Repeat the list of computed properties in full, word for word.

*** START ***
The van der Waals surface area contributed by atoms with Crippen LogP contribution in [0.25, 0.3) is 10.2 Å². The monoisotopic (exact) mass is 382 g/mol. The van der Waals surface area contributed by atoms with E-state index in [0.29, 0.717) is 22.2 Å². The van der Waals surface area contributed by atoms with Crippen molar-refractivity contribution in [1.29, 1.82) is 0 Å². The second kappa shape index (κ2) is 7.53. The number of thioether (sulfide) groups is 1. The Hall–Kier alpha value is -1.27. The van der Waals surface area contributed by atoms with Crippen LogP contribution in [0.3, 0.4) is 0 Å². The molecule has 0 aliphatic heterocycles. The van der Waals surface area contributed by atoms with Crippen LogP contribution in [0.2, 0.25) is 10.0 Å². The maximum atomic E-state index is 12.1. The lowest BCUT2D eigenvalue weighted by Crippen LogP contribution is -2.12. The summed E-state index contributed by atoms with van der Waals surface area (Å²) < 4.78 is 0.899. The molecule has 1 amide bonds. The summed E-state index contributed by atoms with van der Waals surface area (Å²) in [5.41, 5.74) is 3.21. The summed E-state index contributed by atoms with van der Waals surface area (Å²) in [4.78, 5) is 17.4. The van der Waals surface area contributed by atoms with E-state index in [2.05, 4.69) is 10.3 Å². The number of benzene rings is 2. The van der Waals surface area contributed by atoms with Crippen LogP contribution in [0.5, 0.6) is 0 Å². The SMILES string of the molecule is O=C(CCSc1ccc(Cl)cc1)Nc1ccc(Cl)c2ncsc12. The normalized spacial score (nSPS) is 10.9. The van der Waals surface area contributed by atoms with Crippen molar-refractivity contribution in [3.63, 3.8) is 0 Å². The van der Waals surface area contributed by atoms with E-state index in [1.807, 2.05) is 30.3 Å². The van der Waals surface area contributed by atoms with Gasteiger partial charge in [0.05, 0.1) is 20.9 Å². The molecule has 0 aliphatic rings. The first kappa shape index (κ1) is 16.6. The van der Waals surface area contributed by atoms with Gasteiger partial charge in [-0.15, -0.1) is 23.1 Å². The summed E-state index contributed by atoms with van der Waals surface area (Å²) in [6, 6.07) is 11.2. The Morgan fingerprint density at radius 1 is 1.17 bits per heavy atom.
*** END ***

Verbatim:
The van der Waals surface area contributed by atoms with Crippen LogP contribution in [0.25, 0.3) is 10.2 Å². The monoisotopic (exact) mass is 382 g/mol. The van der Waals surface area contributed by atoms with E-state index in [0.29, 0.717) is 22.2 Å². The van der Waals surface area contributed by atoms with Crippen molar-refractivity contribution in [1.29, 1.82) is 0 Å². The second kappa shape index (κ2) is 7.53. The number of thioether (sulfide) groups is 1. The Hall–Kier alpha value is -1.27. The van der Waals surface area contributed by atoms with Crippen LogP contribution in [0.3, 0.4) is 0 Å². The molecule has 0 aliphatic heterocycles. The van der Waals surface area contributed by atoms with Crippen LogP contribution in [0.2, 0.25) is 10.0 Å². The maximum atomic E-state index is 12.1. The lowest BCUT2D eigenvalue weighted by Crippen LogP contribution is -2.12. The summed E-state index contributed by atoms with van der Waals surface area (Å²) < 4.78 is 0.899. The molecule has 1 amide bonds. The summed E-state index contributed by atoms with van der Waals surface area (Å²) in [5.41, 5.74) is 3.21. The summed E-state index contributed by atoms with van der Waals surface area (Å²) in [4.78, 5) is 17.4. The van der Waals surface area contributed by atoms with E-state index in [2.05, 4.69) is 10.3 Å². The number of benzene rings is 2. The van der Waals surface area contributed by atoms with Crippen LogP contribution in [0.5, 0.6) is 0 Å². The SMILES string of the molecule is O=C(CCSc1ccc(Cl)cc1)Nc1ccc(Cl)c2ncsc12. The normalized spacial score (nSPS) is 10.9. The van der Waals surface area contributed by atoms with Crippen molar-refractivity contribution in [3.63, 3.8) is 0 Å². The van der Waals surface area contributed by atoms with E-state index in [1.807, 2.05) is 30.3 Å². The van der Waals surface area contributed by atoms with Gasteiger partial charge in [0.05, 0.1) is 20.9 Å². The molecule has 0 aliphatic rings. The first kappa shape index (κ1) is 16.6. The van der Waals surface area contributed by atoms with Gasteiger partial charge in [-0.15, -0.1) is 23.1 Å². The summed E-state index contributed by atoms with van der Waals surface area (Å²) in [6, 6.07) is 11.2. The Morgan fingerprint density at radius 1 is 1.17 bits per heavy atom.